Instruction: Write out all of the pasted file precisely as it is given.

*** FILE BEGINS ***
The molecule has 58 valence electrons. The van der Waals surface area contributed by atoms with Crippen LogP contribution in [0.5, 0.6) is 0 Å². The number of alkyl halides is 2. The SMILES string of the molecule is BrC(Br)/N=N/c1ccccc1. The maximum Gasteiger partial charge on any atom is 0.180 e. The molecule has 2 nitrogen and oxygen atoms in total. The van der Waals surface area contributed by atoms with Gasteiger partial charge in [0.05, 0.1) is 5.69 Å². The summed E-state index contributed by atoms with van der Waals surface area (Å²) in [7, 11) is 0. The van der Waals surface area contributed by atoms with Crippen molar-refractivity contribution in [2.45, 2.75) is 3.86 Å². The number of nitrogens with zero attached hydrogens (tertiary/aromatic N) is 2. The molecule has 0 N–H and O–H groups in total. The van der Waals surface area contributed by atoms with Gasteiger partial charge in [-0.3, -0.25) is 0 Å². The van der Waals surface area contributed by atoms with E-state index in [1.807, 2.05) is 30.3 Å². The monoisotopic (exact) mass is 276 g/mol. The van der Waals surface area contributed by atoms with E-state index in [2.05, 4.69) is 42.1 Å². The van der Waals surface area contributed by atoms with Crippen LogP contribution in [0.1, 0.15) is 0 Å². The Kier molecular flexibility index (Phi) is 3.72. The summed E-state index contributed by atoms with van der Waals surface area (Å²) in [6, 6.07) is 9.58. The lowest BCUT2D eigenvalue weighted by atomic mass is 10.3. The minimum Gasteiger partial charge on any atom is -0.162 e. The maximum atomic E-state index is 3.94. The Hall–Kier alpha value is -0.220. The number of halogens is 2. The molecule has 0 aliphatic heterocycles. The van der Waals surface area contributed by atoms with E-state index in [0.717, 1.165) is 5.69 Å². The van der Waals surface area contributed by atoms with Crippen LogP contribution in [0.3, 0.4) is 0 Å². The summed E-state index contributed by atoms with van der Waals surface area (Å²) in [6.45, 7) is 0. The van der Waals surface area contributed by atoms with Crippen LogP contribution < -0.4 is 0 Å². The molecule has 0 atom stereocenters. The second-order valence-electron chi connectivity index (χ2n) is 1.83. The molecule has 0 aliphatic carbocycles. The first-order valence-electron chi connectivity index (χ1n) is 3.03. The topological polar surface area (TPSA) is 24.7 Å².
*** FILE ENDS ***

The molecule has 58 valence electrons. The van der Waals surface area contributed by atoms with Crippen LogP contribution in [0.5, 0.6) is 0 Å². The number of alkyl halides is 2. The SMILES string of the molecule is BrC(Br)/N=N/c1ccccc1. The maximum Gasteiger partial charge on any atom is 0.180 e. The molecule has 2 nitrogen and oxygen atoms in total. The van der Waals surface area contributed by atoms with Gasteiger partial charge in [0.05, 0.1) is 5.69 Å². The summed E-state index contributed by atoms with van der Waals surface area (Å²) in [7, 11) is 0. The van der Waals surface area contributed by atoms with Crippen molar-refractivity contribution in [2.45, 2.75) is 3.86 Å². The number of nitrogens with zero attached hydrogens (tertiary/aromatic N) is 2. The molecule has 0 N–H and O–H groups in total. The van der Waals surface area contributed by atoms with Gasteiger partial charge in [-0.3, -0.25) is 0 Å². The van der Waals surface area contributed by atoms with E-state index in [1.807, 2.05) is 30.3 Å². The monoisotopic (exact) mass is 276 g/mol. The van der Waals surface area contributed by atoms with E-state index in [2.05, 4.69) is 42.1 Å². The van der Waals surface area contributed by atoms with Crippen LogP contribution in [0.1, 0.15) is 0 Å². The Kier molecular flexibility index (Phi) is 3.72. The summed E-state index contributed by atoms with van der Waals surface area (Å²) in [6, 6.07) is 9.58. The lowest BCUT2D eigenvalue weighted by atomic mass is 10.3. The minimum Gasteiger partial charge on any atom is -0.162 e. The maximum atomic E-state index is 3.94. The Hall–Kier alpha value is -0.220. The number of halogens is 2. The molecule has 0 aliphatic heterocycles. The van der Waals surface area contributed by atoms with E-state index in [0.717, 1.165) is 5.69 Å². The van der Waals surface area contributed by atoms with Crippen LogP contribution in [0.3, 0.4) is 0 Å². The summed E-state index contributed by atoms with van der Waals surface area (Å²) in [6.45, 7) is 0. The van der Waals surface area contributed by atoms with Crippen LogP contribution < -0.4 is 0 Å². The molecule has 0 atom stereocenters. The second-order valence-electron chi connectivity index (χ2n) is 1.83. The molecule has 0 aliphatic carbocycles. The first-order valence-electron chi connectivity index (χ1n) is 3.03. The topological polar surface area (TPSA) is 24.7 Å².